Compared with the universities, the main strength of the DOE laboratories in basic research has generally been in building and overseeing the operation of large-scale, complex scientific facilities (light sources, neutron sources, accelerators, reactors, etc.). However, it should also be noted that not all facilities of this type have been located at the multiprogram laboratories, and that some , including some very large ones, have instead been placed at program-dedicated laboratories such as the Fermi National Accelerator Laboratory (FNAL), Stanford Linear Accelerator Center (SLAC), and the Princeton Plasma Physics Laboratory (PPPL).
The laboratories are also capable of forming large, interdisciplinary research teams needed for certain types of `big science' problems even where large facilities are not involved. Universities are not generally as well equipped to assemble teams to conduct closely coordinated, multidisciplinary research over an extended period.
Compared with the government laboratories, the main advantages of conducting basic research at the universities lie in: (1) their primary role in educating the next generation of scientists and engineers; (2) the rejuvenating effects of the constant flow of students and post-docs through university labs; (3) the absence of national-security-related barriers to the flow of knowledge, (4) the lower price charged by the universities to sponsors for comparable research in many cases; and (5) the quality benefits provided by the systematic application of the principle of merit-based competition. Merit review is applied to basic research at the laboratories in a variety of ways, and sometimes unevenly.
The advantages enjoyed by the universities are most pronounced in `small science.' However, the DOE Office of Basic Energy Sciences also supports some individual investigator research within the laboratories on a competitive basis. To varying degrees the laboratories themselves also support such research out of their operating budgets. This type of small science research at the national laboratories is generally of a high standard, and in some cases matches the best university work in the field. On the other hand, the research culture at many of the laboratories has been influenced by their relative physical and intellectual isolation and by a sense of entitlement to research funds, and this has contributed to a loss of vitality in some research areas.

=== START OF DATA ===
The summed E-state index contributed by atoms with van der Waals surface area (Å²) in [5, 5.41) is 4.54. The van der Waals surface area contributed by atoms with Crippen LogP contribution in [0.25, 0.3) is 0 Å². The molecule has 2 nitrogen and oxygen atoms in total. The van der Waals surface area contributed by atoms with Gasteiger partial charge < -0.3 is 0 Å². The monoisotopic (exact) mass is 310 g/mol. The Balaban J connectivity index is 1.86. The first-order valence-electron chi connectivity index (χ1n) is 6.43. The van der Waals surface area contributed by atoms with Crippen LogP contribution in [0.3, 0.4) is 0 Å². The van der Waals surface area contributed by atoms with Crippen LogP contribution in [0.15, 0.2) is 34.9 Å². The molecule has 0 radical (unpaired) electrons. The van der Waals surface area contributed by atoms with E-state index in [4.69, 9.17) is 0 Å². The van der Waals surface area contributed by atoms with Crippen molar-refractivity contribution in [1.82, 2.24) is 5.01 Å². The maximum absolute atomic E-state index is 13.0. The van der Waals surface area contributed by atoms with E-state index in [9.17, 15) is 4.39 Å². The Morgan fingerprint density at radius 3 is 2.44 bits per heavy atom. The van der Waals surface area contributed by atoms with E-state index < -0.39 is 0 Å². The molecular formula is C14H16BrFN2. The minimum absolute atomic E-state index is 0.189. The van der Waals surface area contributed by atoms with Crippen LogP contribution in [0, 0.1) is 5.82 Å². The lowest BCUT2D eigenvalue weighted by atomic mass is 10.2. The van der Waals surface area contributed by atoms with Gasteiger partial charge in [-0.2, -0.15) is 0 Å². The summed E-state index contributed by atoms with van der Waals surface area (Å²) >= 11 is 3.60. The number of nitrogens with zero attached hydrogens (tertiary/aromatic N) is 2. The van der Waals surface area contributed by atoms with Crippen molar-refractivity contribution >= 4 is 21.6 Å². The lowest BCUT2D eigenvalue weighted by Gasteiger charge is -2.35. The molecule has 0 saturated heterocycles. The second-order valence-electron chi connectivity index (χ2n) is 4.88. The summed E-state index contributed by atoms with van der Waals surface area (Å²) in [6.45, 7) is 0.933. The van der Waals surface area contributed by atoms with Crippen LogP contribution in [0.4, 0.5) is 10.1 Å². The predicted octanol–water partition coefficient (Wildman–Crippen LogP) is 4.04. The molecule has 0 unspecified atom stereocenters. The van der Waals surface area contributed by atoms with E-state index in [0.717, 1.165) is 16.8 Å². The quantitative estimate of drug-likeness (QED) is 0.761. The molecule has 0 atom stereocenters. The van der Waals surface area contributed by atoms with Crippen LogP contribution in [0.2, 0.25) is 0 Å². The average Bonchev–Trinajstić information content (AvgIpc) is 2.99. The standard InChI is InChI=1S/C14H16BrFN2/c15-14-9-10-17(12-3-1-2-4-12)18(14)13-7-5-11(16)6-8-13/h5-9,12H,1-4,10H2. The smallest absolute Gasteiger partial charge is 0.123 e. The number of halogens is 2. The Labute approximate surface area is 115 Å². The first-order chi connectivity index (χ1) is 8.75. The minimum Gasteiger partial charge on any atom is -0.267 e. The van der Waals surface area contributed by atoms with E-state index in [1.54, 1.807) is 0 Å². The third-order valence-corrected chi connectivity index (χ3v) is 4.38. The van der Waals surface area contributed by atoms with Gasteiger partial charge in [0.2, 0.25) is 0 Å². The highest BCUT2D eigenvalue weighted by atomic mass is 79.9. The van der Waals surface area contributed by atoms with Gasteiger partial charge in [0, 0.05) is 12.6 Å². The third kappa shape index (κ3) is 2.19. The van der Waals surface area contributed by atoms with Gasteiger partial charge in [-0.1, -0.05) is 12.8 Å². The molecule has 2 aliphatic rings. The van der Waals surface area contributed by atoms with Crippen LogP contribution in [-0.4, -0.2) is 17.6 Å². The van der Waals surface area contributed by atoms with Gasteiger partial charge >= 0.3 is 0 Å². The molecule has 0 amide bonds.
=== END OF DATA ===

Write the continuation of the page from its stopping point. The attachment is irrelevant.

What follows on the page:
The third major category of basic research institutions, corporate scientific research laboratories, are being downsized, redirected towards activities with shorter-term commercial payoff, and in some cases dismantled altogether. Historically, research at these industrial laboratories has had a different character from either university or national laboratory research. While long-term and often fundamental in nature, it has also been shaped by knowledge of markets and motivated by expectations of commercial opportunity. And as two of our colleagues have pointed out elsewhere, `the best of the industrial laboratories achieved a high degree of coherence of purpose and of organizational cohesion, which enhanced their productivity. And the larger enterprises could operate on a scale sufficient to employ experts across a broad range of relevant topics, facilitating work on many fronts.'
The nation presently faces the challenge of finding an institutional substitute for the corporate central research laboratories. However, we do not think that the national laboratories provide a good institutional basis for a general solution. Partly the problem is the one discussed in more detail in Section VI. If an organization is to serve as an effective laboratory for an industry, that industry must have a large say in allocation decisions and in evaluation. This would be awkward at best, and probably politically unviable, in a government-owned laboratory. But in addition, for a laboratory to perform the central research function effectively a considerable flow of personnel between the laboratory and the industry is required. University-affiliated facilities seem better adapted to meet portions of this need than government laboratories. In some cases, DOE laboratories may effectively be able to perform a function analogous to corporate central research. But these are most likely to be in areas where a DOE mission - like advancing superconductivity technology - and industry interests have a strong overlap.